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Where You Can Honor Black History Month in Mississippi

There’s no shortage of sites in the U.S. where visitors can relive pivotal moments in Civil Rights history. With the arrival of Black History Month, Americans are reflecting on the people and places that have played such important roles in the nation’s journey toward civil justice.

From the time of the Civil War, where decisive battles were fought in cities like Vicksburg and Corinth, the state of Mississippi has held a prominent place in the unfolding of Black history in America.

Moving through the 20th century, the Magnolia State witnessed the unprecedented Great Migration of African Americans out of the South and into other areas of the country; participated in the evolution of Black culture and the seminal music genres to which it gave birth; and provided the stage for several incidents that incited or proved crucial to the 1950s-60s Civil Rights movement.

Today, there are numerous well-preserved historic sites, museums and cultural initiatives throughout the state of Mississippi dedicated to honoring the individuals who dedicated themselves to fighting for social equality. If you’re keen this February to go out and learn more about the important figures and events that have shaped Black American history, here are some of the key spots where Mississippi commemorates its contributions.

Mississippi Freedom Trail

Forming a portion of the United States Civil Rights Trail, the Mississippi Freedom Trail is comprised of 25 distinct sites that offer visitors an up-close perspective and a deeper understanding of the people, places and events that challenged the status quo and changed history.

A good starting point is the city of Jackson, where you’ll find markers at the home of Medgar Evers, the Greyhound Bus Station, Mississippi State Capitol, Council of Federated Organizations Civil Rights Education Center, Tougaloo College, Jackson State University, the site of the 1963 sit-in at Woolworth’s and others.

Trail highlights include:

Bryant’s Grocery (Money) – This is the location where 14-year-old Emmett Till allegedly flirted with white shopkeeper Carolyn Bryant, which lead to his brutal torture and murder by her husband and his half-brother, who were acquitted of the crime, but later sold their confession to a magazine. The incident garnered national attention and is widely credited with stirring the Civil Rights movement.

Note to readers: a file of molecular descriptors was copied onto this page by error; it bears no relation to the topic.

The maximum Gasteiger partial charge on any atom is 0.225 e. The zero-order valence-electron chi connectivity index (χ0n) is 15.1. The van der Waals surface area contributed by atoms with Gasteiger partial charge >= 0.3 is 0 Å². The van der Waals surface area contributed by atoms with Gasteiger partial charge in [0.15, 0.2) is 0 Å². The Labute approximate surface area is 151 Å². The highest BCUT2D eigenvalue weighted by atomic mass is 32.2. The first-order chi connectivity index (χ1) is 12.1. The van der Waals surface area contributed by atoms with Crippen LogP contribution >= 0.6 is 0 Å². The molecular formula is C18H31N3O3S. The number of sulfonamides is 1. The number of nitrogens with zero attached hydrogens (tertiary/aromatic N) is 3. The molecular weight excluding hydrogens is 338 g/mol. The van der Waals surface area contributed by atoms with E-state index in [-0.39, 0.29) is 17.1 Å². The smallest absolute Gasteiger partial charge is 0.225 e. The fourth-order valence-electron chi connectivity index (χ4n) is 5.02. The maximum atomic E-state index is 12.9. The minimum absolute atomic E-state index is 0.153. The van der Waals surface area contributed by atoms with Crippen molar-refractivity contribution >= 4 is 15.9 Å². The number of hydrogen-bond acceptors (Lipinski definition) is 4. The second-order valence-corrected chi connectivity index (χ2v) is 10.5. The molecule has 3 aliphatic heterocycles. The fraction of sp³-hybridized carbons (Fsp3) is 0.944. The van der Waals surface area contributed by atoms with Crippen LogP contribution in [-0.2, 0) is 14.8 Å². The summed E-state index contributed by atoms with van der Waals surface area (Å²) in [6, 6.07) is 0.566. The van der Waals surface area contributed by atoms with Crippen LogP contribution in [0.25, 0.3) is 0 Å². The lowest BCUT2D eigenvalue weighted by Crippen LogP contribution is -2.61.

Medgar Evers Home Museum (Jackson) – This is the historic home where Medgar Evers, an outspoken activist for social justice and proponent of voter registration, lived until he was brutally assassinated in his own driveway on June 12, 1963.

Hattiesburg 1964 Freedom Summer Trail (Hattiesburg) – This trail spotlights and available audio tour commemorate the largest ‘Freedom Summer’ voter registration drive in the state. It helped increase national awareness, with Americans watching the happenings on nightly news or reading reports in daily newspapers.

Mississippi Civil Rights Museum (Jackson) – Visitors to the museum gain greater understanding and insight into the Mississippi Civil Rights movement, and the strength and sacrifices of the Mississippians who fought for equality. It features eight interactive exhibits that allow visitors to witness stories of systemic oppression and the resistance efforts that ultimately transformed the state and nation.

The Ida B. Wells-Barnett Museum (Holly Springs) – Located within the Spires Bolling House, where the nationally and internationally recognized civil rights and women’s rights activist was born, this museum contains a collection of Wells-Barnett’s personal belongings, awards and memorabilia; along with various artifacts of African-American historic value.

The Mississippi Blues Trail – This expansive trail, boasting 200 markers, represents an “unforgettable journey into the land that spawned the single most important root source of modern popular music,” according to its website. The trail takes visitors on an immersive exploration of blues history via markers and locations that influenced the men and women who shaped the genre, as well as museums dedicated to the art form. Highlights include:

— B.B. King Museum and Delta Interpretive Center (Indianola)

— Gateway to the Blues Museum and Visitors Center (Tunica Resorts)

— Delta Blues Museum (Clarksdale)

— Robert Johnson Heritage and Blues Museum (Crystal Springs)

— GRAMMY Museum Mississippi (Cleveland)

For more information, visit visitmississippi.org.

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